For creatives, adopting an alias can be a purely artistic decision, a means of creating mystique by pairing a persona with a portfolio. But in his formative years, Samuel Ross’ many aliases were a necessary means of gaining traction in the industry, largely by hiding his identity.
“The idea of having four aliases came from realizing quite early on that there wasn’t any space for creative black men,” he recalls. “So creating this alias allowed me to produce this work without it being instantly discredited from external viewers.”
By choosing an ethnically-neutral name and omitting photos of himself where possible, he used this approach as an advantage in his first commercial projects. “It did help me get jobs without my work being looked at as ‘Black Art.’”
But beyond serving as necessary shields against stereotypes, these aliases allude to a creative passion that could not be confined to a single medium, much less a single pseudonym. It was this passion, combined with a willingness to sacrifice, that pushed him beyond the limits of circumstance.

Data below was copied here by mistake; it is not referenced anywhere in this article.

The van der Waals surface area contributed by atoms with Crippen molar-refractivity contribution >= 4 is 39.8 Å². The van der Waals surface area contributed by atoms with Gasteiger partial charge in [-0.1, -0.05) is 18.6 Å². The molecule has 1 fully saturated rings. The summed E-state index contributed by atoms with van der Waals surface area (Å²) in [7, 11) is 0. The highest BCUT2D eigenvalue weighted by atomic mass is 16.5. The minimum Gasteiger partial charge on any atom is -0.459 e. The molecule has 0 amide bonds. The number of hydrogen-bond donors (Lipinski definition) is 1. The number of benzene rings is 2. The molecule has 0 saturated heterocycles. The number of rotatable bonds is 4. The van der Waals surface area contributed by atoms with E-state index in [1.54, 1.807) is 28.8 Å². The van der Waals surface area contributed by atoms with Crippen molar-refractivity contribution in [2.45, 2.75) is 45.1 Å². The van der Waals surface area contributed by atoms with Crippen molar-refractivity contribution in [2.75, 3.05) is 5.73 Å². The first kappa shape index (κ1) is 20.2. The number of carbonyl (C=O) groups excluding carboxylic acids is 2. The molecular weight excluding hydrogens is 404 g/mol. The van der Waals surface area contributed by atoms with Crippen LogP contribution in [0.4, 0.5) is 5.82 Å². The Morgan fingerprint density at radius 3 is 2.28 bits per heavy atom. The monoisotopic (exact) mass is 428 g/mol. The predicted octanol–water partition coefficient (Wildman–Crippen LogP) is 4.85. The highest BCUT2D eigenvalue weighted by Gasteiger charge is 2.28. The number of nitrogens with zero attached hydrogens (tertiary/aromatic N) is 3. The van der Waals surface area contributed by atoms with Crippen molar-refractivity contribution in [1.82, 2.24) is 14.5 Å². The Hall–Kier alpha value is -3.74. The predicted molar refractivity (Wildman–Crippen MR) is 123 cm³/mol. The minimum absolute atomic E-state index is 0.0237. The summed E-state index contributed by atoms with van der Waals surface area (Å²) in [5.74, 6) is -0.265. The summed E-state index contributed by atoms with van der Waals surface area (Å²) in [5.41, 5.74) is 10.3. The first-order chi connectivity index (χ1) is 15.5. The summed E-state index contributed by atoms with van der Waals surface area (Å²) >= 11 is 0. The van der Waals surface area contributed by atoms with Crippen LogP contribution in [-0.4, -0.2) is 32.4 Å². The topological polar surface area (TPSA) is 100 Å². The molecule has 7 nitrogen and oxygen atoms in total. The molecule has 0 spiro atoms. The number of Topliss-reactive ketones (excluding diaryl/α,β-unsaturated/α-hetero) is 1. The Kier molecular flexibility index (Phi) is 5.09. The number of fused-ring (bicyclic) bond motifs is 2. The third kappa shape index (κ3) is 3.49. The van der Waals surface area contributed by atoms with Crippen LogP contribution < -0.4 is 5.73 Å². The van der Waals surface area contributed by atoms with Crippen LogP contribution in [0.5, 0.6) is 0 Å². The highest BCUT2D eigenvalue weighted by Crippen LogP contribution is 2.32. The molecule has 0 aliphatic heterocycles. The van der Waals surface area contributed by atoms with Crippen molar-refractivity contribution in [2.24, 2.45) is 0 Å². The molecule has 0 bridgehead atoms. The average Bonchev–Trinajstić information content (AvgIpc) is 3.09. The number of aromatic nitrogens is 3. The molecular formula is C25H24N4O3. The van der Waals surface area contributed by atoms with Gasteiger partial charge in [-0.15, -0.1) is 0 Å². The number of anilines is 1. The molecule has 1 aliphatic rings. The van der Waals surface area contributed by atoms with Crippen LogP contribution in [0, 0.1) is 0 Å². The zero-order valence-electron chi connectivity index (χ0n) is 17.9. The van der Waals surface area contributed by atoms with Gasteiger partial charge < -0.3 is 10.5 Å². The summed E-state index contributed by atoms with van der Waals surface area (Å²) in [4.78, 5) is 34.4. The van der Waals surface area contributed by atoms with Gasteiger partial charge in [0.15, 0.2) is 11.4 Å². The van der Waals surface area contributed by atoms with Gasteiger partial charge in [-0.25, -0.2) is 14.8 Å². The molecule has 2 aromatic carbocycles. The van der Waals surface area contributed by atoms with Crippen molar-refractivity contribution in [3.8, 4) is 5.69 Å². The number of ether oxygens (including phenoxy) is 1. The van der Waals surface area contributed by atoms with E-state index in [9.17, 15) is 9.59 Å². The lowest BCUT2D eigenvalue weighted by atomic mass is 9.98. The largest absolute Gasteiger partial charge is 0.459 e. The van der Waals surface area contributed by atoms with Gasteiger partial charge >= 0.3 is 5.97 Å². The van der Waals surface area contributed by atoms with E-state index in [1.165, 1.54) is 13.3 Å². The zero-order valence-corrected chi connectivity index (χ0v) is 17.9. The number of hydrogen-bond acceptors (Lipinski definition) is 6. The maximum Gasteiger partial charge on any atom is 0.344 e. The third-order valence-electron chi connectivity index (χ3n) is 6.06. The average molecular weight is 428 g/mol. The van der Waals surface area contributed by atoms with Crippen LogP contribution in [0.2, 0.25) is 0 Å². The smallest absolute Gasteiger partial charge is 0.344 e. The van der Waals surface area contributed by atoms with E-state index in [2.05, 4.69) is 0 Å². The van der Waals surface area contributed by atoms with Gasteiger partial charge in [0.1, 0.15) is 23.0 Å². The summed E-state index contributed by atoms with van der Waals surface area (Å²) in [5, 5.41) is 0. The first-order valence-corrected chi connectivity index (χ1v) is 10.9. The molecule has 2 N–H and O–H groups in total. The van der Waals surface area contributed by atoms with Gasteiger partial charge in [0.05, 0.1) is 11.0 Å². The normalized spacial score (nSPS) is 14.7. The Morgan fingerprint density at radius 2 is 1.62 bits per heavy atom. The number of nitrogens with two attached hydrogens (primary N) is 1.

When discussion of Samuel Ross and his brand A-COLD-WALL* comes up, anecdotes of his origins bootlegging adidas and Nike clothing in his teens are inescapably referenced, but they fail to capture the breadth of his design acumen which is influenced by his upbringing.
In our talk with Ross, he gives an honest recount of his beginnings growing up in London’s council estates. He describes them as “not as harsh [as projects in the US], but it’s the same type of environment, so not much money. There’s usually a lack of education around peers but a lot of aspiration from quite a young age.”
He describes his own lack of access to fashion at the time. Granted, a deeply-rooted football heritage assured the status of sports brands like Nike and adidas, but their items remained inaccessible to working class families and their culturally-attuned children. “My experience was going into a bag store and breaking down in tears because we couldn’t afford the £21 GBP Nike bag or couldn’t afford the £17 GBP adidas bag,” he remembers.
Moments like these seem like disproportionate reactions to material things as they certainly did to his parents. But the desire alludes to an unperceived or underestimated relationship with brands, one that connects aspirations and ideals with tangible experiences. To go even deeper — as Ross would come to demonstrate — it serves as a subtle agent of social change.